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The UN has a decisive role to play in the war against global terrorism, at the head of which stands Iran.

Photo: GPO

President Shimon Peres this morning (Wednesday), 1 February 2012, met with UN Secretary-General Ban Ki-Moon, at the start of the latter's visit to Israel. The two men held a joint press conference after the meeting.

UN Secy.-Gen. Ban Ki-Moon said, "I am deeply concerned by the latest report of the international atomic energy agency. I have been urging the Iranian authorities to prove that their nuclear program is genuinely for peaceful purposes. I think they have not yet convinced the international community. It is very important that the international community engage in a dialog with the Iranian authorities to resolve this issue peacefully. I urge the Iranians to engage in dialog. There is no alternative to a peaceful resolution of this issue."

President Peres emphasized that "At this time, the UN has a decisive role to play in the war against global terrorism, at the head of which stands Iran. No country is immune from terrorism - not the US, not the European states and not the countries of the Middle East. While Israel welcomes the sanctions, in and of themselves they are not enough. I expect the international community not to take any option off the table, and to take determined action to prevent Iran from building a nuclear bomb! Iran finances and uses terrorism. We have witnessed the shipments of weapons and missiles that reach Gaza directly from Tehran and are received by Hamas, and the weapons convoys that go directly to Hizbullah in Lebanon and to Syria as well."

President Peres commented on the current situation in the Middle East and said that "Israel supports future change in the Arab world around us but it must be made certain that the changes are changes for freedom, liberty and economic prosperity and not, as we are now seeing, a change for the benefit of religious extremism, restrictions on freedom and democracy, and deepening poverty. While Israel has no role in the Arab Spring, we are nevertheless obliged to advance peace in our region according to the criterion of two states for two peoples. This principle has the support of a decisive majority of Israelis. Israel is making it possible for the Palestinians to build the infrastructure for the establishment of a Palestinian state, including the establishment of a 15,000-strong Palestinian Authority public security force to fight terrorism and maintain order. As the President and as a man who has spent his entire life fighting for peace, it is clear to me and to my people that we must move forward as quickly as possible with serious, in-depth negotiations that will focus on security and borders and be held far from the limelight. This is in the interests of both sides and we must work to bring it about."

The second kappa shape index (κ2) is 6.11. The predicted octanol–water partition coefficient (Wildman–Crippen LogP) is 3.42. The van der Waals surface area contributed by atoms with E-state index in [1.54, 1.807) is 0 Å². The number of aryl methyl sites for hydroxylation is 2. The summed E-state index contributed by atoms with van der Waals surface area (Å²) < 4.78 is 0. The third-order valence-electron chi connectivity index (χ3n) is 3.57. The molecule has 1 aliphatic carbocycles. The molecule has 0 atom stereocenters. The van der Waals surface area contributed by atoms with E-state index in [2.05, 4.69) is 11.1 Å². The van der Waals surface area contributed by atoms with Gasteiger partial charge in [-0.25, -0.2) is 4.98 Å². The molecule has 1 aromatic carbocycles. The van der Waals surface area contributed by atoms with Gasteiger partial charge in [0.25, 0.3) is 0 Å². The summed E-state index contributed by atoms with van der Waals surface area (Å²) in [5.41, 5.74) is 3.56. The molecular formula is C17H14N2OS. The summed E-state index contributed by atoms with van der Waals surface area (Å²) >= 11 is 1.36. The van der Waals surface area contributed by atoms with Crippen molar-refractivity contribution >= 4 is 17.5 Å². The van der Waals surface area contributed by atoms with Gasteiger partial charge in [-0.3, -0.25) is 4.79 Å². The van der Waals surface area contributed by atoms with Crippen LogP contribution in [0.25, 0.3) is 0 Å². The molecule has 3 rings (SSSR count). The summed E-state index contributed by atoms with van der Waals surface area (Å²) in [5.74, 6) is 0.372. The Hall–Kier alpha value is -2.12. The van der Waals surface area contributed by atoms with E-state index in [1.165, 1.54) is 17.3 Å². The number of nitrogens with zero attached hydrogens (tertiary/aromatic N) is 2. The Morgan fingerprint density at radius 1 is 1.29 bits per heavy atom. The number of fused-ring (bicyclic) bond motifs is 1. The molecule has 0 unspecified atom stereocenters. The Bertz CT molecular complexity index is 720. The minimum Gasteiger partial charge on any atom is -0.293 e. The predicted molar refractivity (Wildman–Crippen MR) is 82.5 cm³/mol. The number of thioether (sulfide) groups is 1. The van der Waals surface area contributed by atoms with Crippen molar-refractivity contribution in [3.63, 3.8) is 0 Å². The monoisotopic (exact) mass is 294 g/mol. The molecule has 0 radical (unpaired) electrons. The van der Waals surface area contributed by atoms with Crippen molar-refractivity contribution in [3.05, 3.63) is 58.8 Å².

UN Secy.-Gen. Ban Ki-Moon told the President, "It's a great honor and pleasure for me to visit Israel for the 4th time as the Secretary-General of the United Nations. My visit comes at a critical time where all around us dramatic and vital issues are discussed. Both of us share mutual concern on how to bring peace and security to the region. Unfortunately the two-state solution has not yet materialized and the question is how to create the conditions that will propel the peace process further and spread democracy in the region. I hope that in this visit I will be able to make a contribution to these issues. It is my intention to convey the same message to Abbas tonight and to call both sides to resume negotiations. It is not possible to avoid direct negotiations. We must create a political vision between the two sides, alongside goodwill gestures by both sides on the ground, and steer clear of provocation. I promise you that I and working and speaking in a clear voice with regard to Iran, Hamas in the Gaza strip and the events in Syria."

Regarding Syria, the UN Secy.-Gen. added that "the Security Council engaged and discussed very seriously about the situation in Syria. I know that Security Council members are still engaging to narrow the differences of their opinions they fully understand the seriousness and urgency of these issues. I sincerely hope that they will be able to take necessary action."

President Peres replied, "When I see people being murdered in broad daylight, in the middle of the street - it's a human tragedy. And I pay my respect to the Arab League that has decided to intervene and to stop this bloodshed. And I do hope the Security Council will take the proper vote. So Mr. Secretary-General, I really wish that you will conclude it properly. I'm speaking as a human being, not as an Israeli."